Without further ado I'll take this opportunity to make an announcement I hope I don't regret and have to take back soon: Lydia is potty-trained! She's been in underwear for probably 6 weeks or so now, but I've been hesitating to make it "official" since I've been sure the moment I did she would regress and refuse to use the toilet for the next year or so. But, she's even gotten to the point where she'll take herself to the bathroom and do her business when she feels the call, so I think we've reached the point of no return. *Fingers-crossed*
We're not really even close to being dry overnight most nights and I still put her in a pull-up at naptime because she tends to wake up and play quietly and happily in her bed for upwards of half and hour before I hear her. Since she's in a crib, unless I hear her right away, she can't get out so she has an accident if nature calls during her playtime. So, we're probably 50-50% as far as dryness until I get her up from her nap. She'll still only be 21 months-old on Thursday, so she's now greatly exceeded my wildest imaginations for when she'd be potty-trained so I can take months (years) of only diapering at night at this point!
She's going to kill me for this at some point, but it's just too funny not to share...she begged for a "bwa" to go with her undies!
21 months going on 21 years?
So, during the daytime at least, we're done with diapers until we decide to take the plunge and start trying for #3!
It's one of those moments where it would be really nice to pat yourself on the back and pride yourself on your great parenting training/techniques, but looking back at PTing both kids I realize that it's totally and completely not about me. No matter how much I wanted, planned, or was indifferent to potty-training when they were ready they "got it". I'll be honest, I was actually quite hesitant and even almost resistant to starting with Lydia when began asking/wanting to use the potty a couple of months ago. I figured it would just mean more work for me and that she had at least another 6-18 months before she'd really put all the pieces together. I mean, I thought Joshua was pretty early and he was 2 1/2. We'd started at the same age with Joshua and it was months-and-months of up and down, excitement and misery, success and failure, and in the end, once I'd pretty much decided to stop trying, it suddenly just clicked and he was doing it. So, I'd told myself I wasn't even going to try this time around, I'd just wait for her to do it on her own. And now she has, and I'm shaking my head, feeling even less like I have any sort of "formula" for potty training a child.
Lastly, I know there are many of you, my mommy-friends, out there who have kids that are still working on (or not even interested in) the potty training thing and they're the same age as mine. I've actually hesitated to write this post for that reason too, I really, really don't want this to sound like "my kids are so advanced and talented" or make you feel any more pressure than I know we moms already put on ourselves when we want something really badly.
Know that I feel the same pressure, not in our family's case with potty training, but with so many other things in regards to being a "good" mom. I've decided to just put the "she's potty-trained story" out there because I'm really proud of Lydia and I'm really happy with how this aspect of our family is going right now, but it's not in any way intended to be a "I'm really good at this" type of post.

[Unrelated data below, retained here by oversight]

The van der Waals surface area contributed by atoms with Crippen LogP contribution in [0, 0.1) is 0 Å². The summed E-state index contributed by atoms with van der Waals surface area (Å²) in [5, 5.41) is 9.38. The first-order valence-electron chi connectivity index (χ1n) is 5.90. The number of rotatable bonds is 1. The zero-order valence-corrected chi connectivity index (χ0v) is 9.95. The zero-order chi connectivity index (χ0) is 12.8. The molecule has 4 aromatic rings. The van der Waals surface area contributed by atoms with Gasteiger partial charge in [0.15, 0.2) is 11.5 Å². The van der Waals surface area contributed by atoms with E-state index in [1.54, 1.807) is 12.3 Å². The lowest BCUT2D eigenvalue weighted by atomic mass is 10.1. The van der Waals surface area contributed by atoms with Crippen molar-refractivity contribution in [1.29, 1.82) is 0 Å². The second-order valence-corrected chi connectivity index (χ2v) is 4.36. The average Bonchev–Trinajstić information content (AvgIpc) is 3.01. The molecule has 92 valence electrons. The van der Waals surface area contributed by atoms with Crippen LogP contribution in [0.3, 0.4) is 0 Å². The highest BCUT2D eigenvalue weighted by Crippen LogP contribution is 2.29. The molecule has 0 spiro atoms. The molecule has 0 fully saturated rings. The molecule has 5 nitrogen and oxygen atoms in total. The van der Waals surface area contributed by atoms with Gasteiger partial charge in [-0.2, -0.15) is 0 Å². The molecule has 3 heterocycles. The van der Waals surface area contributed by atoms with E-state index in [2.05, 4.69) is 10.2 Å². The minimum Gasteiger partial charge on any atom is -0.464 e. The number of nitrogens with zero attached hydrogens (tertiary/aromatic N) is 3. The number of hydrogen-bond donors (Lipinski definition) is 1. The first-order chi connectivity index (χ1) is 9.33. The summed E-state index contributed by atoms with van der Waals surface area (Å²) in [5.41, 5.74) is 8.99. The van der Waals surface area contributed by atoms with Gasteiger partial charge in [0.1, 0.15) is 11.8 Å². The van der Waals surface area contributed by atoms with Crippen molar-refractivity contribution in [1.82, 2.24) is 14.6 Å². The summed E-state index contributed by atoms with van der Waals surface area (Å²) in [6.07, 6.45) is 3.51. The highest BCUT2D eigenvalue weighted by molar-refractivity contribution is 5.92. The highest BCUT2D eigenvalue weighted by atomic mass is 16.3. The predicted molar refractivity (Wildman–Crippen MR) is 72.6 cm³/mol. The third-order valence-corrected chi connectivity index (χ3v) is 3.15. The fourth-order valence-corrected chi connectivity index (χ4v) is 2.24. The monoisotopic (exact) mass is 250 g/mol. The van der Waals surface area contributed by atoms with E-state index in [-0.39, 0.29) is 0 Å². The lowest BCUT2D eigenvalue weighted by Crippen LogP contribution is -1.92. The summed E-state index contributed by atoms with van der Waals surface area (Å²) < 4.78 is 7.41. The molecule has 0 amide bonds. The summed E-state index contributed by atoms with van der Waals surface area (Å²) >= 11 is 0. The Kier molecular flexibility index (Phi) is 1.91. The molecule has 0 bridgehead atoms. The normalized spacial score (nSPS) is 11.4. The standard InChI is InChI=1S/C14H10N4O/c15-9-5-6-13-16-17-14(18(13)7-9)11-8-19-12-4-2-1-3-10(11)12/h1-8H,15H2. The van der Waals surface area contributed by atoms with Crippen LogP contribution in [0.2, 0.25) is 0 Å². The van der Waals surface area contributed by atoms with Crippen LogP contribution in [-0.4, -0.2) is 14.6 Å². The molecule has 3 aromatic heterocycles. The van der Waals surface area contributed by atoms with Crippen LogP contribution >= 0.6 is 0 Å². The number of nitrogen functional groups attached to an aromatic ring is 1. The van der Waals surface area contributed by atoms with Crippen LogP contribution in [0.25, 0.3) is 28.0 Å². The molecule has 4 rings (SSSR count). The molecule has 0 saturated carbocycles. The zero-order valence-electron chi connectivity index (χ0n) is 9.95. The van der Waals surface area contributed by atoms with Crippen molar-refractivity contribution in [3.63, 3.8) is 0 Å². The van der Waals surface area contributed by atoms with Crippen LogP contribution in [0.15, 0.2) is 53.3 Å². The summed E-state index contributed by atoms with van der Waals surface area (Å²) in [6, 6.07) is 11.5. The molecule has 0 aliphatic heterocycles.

If there's one thing I've learned and re-learned, and will definitely still be learning years from now, it's that I don't have all the answers or any sort of fool-proof plan for parenting my kids and I probably never will. I'm just doing the best I can with the kids I have and sometimes that exceeds my expectations and sometimes I wonder if what I'm doing is working at all. I'm happy to share what's worked for us, but it's just that, what worked for us and it may or may not be the same in your family... I love this bond of motherhood, but I hate that I so easily and quickly compare myself to others and feel badly about myself and my parenting if someone else is having a seemingly easier time than I or not struggling with something that has me repeatedly in tears. I know that "having it all together" is usually a facade and yet I fall for it nearly every time.
Basically this has been a really long and rambling way of saying, I want to strive for greater openness and honestly about both my successes and struggles. I so greatly admire people who are "real" and yet I struggle with wanting to try to look good, because maybe then others will buy it and then so can I. I don't want to feel that way, I want to share the experiences that make me joyful without having to apologize in case they might make you feel badly and I want to be open about the things that frustrate me without trying so hard to maintain an image, knowing that my friends will be there to empathize and support me. So this is me, calling all of us to a greater community--one where we know we don't have it all together and we give grace to others knowing that they don't either--anyone care to join me?